Wheeler says it’s the stoutest group he’s competed against in his time with MLF. Indeed, this could be a treat to watch. The pre-launch atmosphere is a little quieter than the previous day and there’s not much chatter as the competitors prep tackle. Only Christie, Hackney and Omori haven’t won MLF Cup events.
While others work, Reese is standing in his boat, hands in his pockets. VanDam is growing restless as daylight arrives.
“Let’s go man,” he says in a harried tone. “We can’t get back to the house if we can’t get in the water.”
The weather is a carbon copy of the previous day with a tad more wind. The anglers seem to be following the same formula that worked for the first Sudden Death group – target docks and cypress trees. With 20 minutes left in the first period, Wheeler eclipses the 22-pound mark with 10 fish, all but two of which weigh 2 pounds or better.
By the end of the first, excitement builds as Omori, Christie, Reese, VanDam and Evers are grouped between 13-11 and 16-10 on the leaderboard. Surely, the second period will be brief.
Omori joins Wheeler after reaching the 22-pound mark with a 1-01 dink at 12:07 p.m. Omori needed 13 fish to get there, including eight in a row under 2 pounds to close the deal.
It’s 12:35 and Evers, Christie and VanDam all have 18-09 or better. The end is near, but fishing is slower than anticipated.
Christie’s 1-08 on a vibrating jig at 12:56 pushes his total to 20-04. He’s basically one keeper away, maybe two. Ten minutes later, Evers punches his ticket with a 1-03 spotted bass that ate a worm. His relief was evident in the beaming smile he unleashed after releasing the fish.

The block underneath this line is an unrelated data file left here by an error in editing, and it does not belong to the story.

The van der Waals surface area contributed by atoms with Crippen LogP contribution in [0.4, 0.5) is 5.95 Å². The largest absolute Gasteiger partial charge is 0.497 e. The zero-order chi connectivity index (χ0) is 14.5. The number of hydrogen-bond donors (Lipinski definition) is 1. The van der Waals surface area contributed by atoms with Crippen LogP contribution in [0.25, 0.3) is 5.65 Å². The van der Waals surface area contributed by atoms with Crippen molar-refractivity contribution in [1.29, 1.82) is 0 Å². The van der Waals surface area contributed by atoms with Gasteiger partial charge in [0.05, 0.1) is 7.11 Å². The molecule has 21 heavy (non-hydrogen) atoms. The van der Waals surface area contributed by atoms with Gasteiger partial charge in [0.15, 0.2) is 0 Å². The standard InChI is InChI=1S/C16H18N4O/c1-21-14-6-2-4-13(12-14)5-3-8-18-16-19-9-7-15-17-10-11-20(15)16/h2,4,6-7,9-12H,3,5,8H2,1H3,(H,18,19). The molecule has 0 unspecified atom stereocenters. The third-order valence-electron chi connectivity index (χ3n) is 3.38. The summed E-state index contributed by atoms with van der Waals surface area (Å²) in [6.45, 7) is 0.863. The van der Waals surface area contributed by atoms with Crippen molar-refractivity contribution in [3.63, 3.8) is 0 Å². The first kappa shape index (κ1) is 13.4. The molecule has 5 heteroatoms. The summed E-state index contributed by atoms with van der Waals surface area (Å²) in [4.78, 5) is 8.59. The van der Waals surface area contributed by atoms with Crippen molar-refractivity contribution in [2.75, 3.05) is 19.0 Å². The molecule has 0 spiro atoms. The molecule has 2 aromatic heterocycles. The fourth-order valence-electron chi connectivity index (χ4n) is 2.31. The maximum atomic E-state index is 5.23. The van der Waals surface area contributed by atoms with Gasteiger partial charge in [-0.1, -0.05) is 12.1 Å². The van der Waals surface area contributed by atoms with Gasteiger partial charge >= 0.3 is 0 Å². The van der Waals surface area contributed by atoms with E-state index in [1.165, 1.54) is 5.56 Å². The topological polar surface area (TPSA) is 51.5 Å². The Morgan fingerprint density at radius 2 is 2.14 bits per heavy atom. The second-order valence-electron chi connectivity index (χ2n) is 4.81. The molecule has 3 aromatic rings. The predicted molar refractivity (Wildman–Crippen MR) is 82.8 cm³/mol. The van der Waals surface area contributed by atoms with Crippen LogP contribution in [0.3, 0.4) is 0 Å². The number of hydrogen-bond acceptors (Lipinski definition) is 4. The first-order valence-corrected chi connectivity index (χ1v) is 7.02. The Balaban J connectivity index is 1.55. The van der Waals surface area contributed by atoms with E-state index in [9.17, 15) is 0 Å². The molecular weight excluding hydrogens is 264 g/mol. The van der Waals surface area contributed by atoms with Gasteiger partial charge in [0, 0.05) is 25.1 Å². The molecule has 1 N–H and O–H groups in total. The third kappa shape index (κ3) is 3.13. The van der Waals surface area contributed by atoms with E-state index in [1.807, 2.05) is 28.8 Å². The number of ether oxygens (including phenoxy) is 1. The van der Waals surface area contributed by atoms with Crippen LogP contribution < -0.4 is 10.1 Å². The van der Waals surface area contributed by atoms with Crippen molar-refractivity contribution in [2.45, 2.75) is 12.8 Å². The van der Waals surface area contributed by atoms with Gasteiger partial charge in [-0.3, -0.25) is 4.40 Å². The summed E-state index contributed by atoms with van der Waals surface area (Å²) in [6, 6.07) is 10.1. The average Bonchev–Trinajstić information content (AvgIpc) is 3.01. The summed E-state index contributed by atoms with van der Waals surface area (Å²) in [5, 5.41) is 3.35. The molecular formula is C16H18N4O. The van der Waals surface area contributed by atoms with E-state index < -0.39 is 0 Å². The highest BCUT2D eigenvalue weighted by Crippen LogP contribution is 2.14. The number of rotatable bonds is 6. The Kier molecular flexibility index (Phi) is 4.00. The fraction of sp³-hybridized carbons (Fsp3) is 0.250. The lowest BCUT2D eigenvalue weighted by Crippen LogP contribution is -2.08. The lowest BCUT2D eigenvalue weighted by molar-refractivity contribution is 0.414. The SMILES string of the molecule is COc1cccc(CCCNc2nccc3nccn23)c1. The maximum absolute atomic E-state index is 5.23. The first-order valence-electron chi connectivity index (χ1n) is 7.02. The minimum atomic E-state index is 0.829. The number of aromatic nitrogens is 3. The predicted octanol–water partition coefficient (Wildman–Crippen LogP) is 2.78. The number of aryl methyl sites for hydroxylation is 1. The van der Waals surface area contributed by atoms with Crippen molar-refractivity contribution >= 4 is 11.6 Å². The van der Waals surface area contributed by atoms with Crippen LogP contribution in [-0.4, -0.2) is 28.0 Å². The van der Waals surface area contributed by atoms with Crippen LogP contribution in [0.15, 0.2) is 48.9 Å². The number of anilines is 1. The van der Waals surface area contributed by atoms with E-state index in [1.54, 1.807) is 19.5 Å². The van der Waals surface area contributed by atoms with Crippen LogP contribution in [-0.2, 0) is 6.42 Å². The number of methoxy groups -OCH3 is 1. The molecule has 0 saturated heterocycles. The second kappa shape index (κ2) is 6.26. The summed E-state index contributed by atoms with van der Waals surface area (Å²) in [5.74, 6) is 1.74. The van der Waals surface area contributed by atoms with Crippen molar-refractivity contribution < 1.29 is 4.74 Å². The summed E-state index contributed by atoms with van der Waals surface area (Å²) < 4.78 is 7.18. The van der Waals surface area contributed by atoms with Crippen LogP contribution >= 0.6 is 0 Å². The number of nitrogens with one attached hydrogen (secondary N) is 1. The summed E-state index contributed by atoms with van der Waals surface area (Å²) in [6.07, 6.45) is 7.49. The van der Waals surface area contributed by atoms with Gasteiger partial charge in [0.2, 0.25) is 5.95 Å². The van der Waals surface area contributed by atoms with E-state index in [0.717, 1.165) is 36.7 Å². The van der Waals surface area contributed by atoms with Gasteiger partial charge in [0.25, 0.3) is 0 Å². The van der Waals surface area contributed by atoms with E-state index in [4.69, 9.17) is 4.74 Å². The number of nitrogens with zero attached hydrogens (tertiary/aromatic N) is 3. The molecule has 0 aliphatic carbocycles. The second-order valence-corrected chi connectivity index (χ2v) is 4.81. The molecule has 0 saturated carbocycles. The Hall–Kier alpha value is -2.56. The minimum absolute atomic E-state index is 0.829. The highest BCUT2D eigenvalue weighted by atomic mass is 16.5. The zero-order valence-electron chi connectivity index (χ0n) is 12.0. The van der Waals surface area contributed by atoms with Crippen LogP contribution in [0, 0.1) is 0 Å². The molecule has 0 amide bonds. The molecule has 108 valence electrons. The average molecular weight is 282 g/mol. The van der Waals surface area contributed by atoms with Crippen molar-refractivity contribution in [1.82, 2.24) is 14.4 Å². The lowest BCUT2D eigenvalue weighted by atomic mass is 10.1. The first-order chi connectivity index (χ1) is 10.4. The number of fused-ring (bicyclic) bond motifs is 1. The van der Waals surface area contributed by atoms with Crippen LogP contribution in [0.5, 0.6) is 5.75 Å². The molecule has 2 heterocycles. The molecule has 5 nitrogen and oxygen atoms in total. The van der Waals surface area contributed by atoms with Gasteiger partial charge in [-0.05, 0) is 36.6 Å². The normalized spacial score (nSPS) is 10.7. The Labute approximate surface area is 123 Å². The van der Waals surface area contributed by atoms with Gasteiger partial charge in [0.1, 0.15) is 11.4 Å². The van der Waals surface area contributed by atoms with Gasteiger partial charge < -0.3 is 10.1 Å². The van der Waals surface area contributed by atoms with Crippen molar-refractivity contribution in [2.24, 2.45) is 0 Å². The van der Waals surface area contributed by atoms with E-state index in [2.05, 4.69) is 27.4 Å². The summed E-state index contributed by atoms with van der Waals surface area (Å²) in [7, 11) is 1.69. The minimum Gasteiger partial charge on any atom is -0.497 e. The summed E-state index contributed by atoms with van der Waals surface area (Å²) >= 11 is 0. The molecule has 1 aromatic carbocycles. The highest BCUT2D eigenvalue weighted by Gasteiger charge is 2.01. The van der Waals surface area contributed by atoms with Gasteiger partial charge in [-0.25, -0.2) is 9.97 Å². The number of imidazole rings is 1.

It’s down to Christie with 20-04 and VanDam with 18-09. It’s after 1 p.m. and the sun is starting to beat down. In the matter of seven minutes, VanDam pulls it out with two catches on a crankbait and the final one on a swimbait at 1:17. Christie falls 1-12 short.
The field for the championship round is set with Monroe, Montgomery, Klein and Martens joined by Wheeler, Omori, Evers and VanDam.
In the corner of the parking lot behind the hotel that night, Vicki and Gerald Mitchell, who run the Brisket House in Jena, La., have set up their mobile kitchen, which is basically a souped-up, open-air flat-bed utility trailer equipped with fryers, smokers, grills and a corrugated metal roof. The MLF crew is treated to a fried catfish dinner with all the fixings (fries, hush puppies, beans, etc.).
When the call goes out that dinner’s ready, it’s not long before the line is 10, 12 people deep. Some go back for seconds and thirds, all the while rehashing the day or the week or delving into other non-fishing topics. It’s evident these folks are tight-knit. It’s a relaxed atmosphere after a grueling week. The finish line arrives tomorrow for most, then it's back to Tulsa, Okla., where MLF is headquartered, or back home for the competitors. I’m anxious to get home and see my family the next day, meaning I’ll miss seeing the championship round play out.
I depart Natchez the next morning with a keener understanding of what it takes to make an MLF event happen. Christie’s truck is no longer there.
Man, I hope I didn’t ding his door.